Now that Fleury has made an appearance in this series and played poorly (three goals against on 17 shots), the Penguins' goaltending controversy is more of a distraction than it was before Monday's defeat. Going back to Vokoun to start Game 3 would be the right decision, and it's really a no-brainer.
Bylsma also has to swap Iginla and Chris Kunitz so the former Flames captain plays alongside Sidney Crosby for an entire game, which should have been the plan from the moment the future Hall of Fame winger arrived in Pittsburgh.
Crosby and Iginla were successful together at the 2010 Winter Olympics with Team Canada and their chemistry on the ice is impressive. Kunitz and Pascal Dupuis are quality players and were very productive offensively during the regular season with No. 87, but Bylsma has to find a way to get Iginla going and improve his confidence.
The Iginla trade was made to give Crosby an elite winger who could score goals consistently, which is what Malkin has with James Neal on the team's second line. Putting Iginla and Neal together with Malkin doesn't make sense when the Penguins offense is struggling against an elite defensive team such as the Bruins.
Bylsma must make lineup changes for Game 3 to give the Penguins a different look and a better chance to score goals. If he pushes the right buttons, his team's chance of getting back into this series will significantly improve.
5. Evgeni Malkin
The reigning Hart Trophy winner was the Penguins' best player in Game 1 because he was creating lots of high-quality scoring chances with his playmaking ability and aggressiveness in the attacking zone. That same energy and focus was absent on Monday when Malkin was a non-factor in all three zones and wasn't fully engaged in the flow of play.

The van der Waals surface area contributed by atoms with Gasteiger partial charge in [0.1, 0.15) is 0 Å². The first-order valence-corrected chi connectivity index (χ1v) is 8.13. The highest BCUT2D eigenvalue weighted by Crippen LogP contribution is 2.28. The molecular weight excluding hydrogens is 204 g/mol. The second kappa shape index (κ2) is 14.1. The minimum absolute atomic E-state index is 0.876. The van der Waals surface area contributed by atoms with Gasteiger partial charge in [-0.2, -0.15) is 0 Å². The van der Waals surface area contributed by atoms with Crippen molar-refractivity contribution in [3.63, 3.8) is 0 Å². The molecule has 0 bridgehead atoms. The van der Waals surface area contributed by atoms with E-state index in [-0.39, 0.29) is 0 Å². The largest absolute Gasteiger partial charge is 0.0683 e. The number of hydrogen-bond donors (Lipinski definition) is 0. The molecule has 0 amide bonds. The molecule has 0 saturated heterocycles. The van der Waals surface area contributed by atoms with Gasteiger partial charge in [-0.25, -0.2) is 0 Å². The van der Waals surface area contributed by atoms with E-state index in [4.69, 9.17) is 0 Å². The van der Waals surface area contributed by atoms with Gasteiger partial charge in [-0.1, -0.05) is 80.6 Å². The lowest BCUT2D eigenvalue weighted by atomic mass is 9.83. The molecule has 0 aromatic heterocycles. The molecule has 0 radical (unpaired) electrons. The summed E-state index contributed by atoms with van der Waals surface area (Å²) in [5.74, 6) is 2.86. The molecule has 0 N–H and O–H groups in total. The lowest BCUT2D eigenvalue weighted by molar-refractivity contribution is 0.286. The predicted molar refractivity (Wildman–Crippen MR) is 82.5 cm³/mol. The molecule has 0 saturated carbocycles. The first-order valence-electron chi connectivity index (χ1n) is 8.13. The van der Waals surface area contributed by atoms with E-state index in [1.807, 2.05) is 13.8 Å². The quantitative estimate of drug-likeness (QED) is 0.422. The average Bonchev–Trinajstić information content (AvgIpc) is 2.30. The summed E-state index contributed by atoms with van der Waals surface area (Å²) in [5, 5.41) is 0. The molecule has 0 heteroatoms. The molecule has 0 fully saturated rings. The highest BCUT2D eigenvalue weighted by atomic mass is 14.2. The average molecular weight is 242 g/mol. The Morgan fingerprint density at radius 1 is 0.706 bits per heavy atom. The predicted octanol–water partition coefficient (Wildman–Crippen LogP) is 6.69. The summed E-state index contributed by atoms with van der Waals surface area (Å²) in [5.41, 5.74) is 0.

Bruins captain and top defenseman Zdeno Chara has been on the ice for most of the Russian center's shifts in this series, and he hasn't been on the ice for an even-strength goal by Malkin since 2007. This is a matchup that Boston is dominating at the moment, and it's one that Pittsburgh must win to have a chance of making a dramatic series comeback.
The lack of scoring wasn't the most discouraging problem from Malkin's Game 2 performance; it was his terrible defense. He didn't backcheck and made no effort to prevent the Bruins from skating through the neutral zone without any resistance.
There's no excuse for one of the five best players in the NHL to make no contribution at both ends of the ice in an important playoff game.
Pittsburgh's goaltending is the least of the team's worries at the moment despite the fact that it has been outscored 9-1 in two games. The best decision that Bylsma can make for Game 3 is to start Vokoun, who can be trusted to make important late-game saves far more than Fleury.
The former No. 1 overall draft pick has allowed 43 goals in his last 11 playoff appearances, and there's absolutely no reason for Fleury's teammates to have confidence in him given his inability to make big saves on a consistent basis.
The goal he gave up to Marchand high glove side with nine seconds left in the first period of Game 2 ruined all the momentum that Brandon Sutter's goal gave the Penguins just moments earlier. If that shot doesn't go in, Pittsburgh feels better about its chances of making a comeback going into the locker room down 3-1 instead of 4-1.
Sure, Vokoun needed to make a save on Marchand's breakaway attempt that resulted in the Bruins scoring the first goal of the game just 28 seconds after the first puck drop, but he wasn't terrible in Game 2.
As long as he doesn't make huge mistakes that result in goals, Bylsma should play him. He should not lose ice time when his teammates fail to give him a chance with too many defensive breakdowns.
Who gives the team the best chance to win? That's what Bylsma needs to consider when weighing his goaltending options.
The easy answer to this question is Vokoun. He's not a great goalie, but he's much more capable of making saves consistently than Fleury.
Nicholas Goss is an NHL Lead Writer at Bleacher Report. Nick was a credentialed reporter at the 2011 Stanley Cup Final and 2012 NHL playoffs, and he is also a credentialed writer at the 2013 NHL playoffs in Boston.